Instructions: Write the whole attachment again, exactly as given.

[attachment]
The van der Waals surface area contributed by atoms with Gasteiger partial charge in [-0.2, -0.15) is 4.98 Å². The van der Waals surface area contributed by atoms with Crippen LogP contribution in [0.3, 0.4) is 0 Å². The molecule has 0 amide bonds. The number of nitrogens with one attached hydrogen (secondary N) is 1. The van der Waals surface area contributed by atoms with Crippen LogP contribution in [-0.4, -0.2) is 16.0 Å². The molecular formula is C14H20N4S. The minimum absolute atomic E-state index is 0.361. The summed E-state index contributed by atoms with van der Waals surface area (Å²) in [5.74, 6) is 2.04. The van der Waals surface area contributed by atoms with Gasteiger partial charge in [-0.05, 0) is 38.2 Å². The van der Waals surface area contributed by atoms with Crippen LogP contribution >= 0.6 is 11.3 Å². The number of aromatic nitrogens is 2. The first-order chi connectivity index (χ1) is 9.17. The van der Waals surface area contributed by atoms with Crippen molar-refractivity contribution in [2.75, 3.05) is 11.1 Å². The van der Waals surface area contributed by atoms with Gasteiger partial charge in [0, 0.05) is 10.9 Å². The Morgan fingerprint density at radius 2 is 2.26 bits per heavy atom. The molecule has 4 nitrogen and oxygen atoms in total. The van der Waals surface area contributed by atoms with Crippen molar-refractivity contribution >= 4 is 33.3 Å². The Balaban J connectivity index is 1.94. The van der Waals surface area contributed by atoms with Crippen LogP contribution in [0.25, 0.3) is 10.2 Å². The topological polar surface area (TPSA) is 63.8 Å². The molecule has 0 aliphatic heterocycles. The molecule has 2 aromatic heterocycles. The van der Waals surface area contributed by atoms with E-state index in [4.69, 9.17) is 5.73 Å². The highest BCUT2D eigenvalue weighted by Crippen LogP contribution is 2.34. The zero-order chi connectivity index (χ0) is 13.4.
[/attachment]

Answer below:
The van der Waals surface area contributed by atoms with Gasteiger partial charge in [-0.2, -0.15) is 4.98 Å². The van der Waals surface area contributed by atoms with Crippen LogP contribution in [0.3, 0.4) is 0 Å². The molecule has 0 amide bonds. The number of nitrogens with one attached hydrogen (secondary N) is 1. The van der Waals surface area contributed by atoms with Crippen LogP contribution in [-0.4, -0.2) is 16.0 Å². The molecular formula is C14H20N4S. The minimum absolute atomic E-state index is 0.361. The summed E-state index contributed by atoms with van der Waals surface area (Å²) in [5.74, 6) is 2.04. The van der Waals surface area contributed by atoms with Gasteiger partial charge in [-0.05, 0) is 38.2 Å². The van der Waals surface area contributed by atoms with Crippen LogP contribution >= 0.6 is 11.3 Å². The number of aromatic nitrogens is 2. The first-order chi connectivity index (χ1) is 9.17. The van der Waals surface area contributed by atoms with Crippen molar-refractivity contribution in [2.75, 3.05) is 11.1 Å². The van der Waals surface area contributed by atoms with Gasteiger partial charge in [0, 0.05) is 10.9 Å². The Morgan fingerprint density at radius 2 is 2.26 bits per heavy atom. The molecule has 4 nitrogen and oxygen atoms in total. The van der Waals surface area contributed by atoms with Crippen molar-refractivity contribution >= 4 is 33.3 Å². The Balaban J connectivity index is 1.94. The van der Waals surface area contributed by atoms with Crippen LogP contribution in [0.25, 0.3) is 10.2 Å². The topological polar surface area (TPSA) is 63.8 Å². The molecule has 0 aliphatic heterocycles. The molecule has 2 aromatic heterocycles. The van der Waals surface area contributed by atoms with E-state index in [4.69, 9.17) is 5.73 Å². The highest BCUT2D eigenvalue weighted by Crippen LogP contribution is 2.34. The zero-order chi connectivity index (χ0) is 13.4.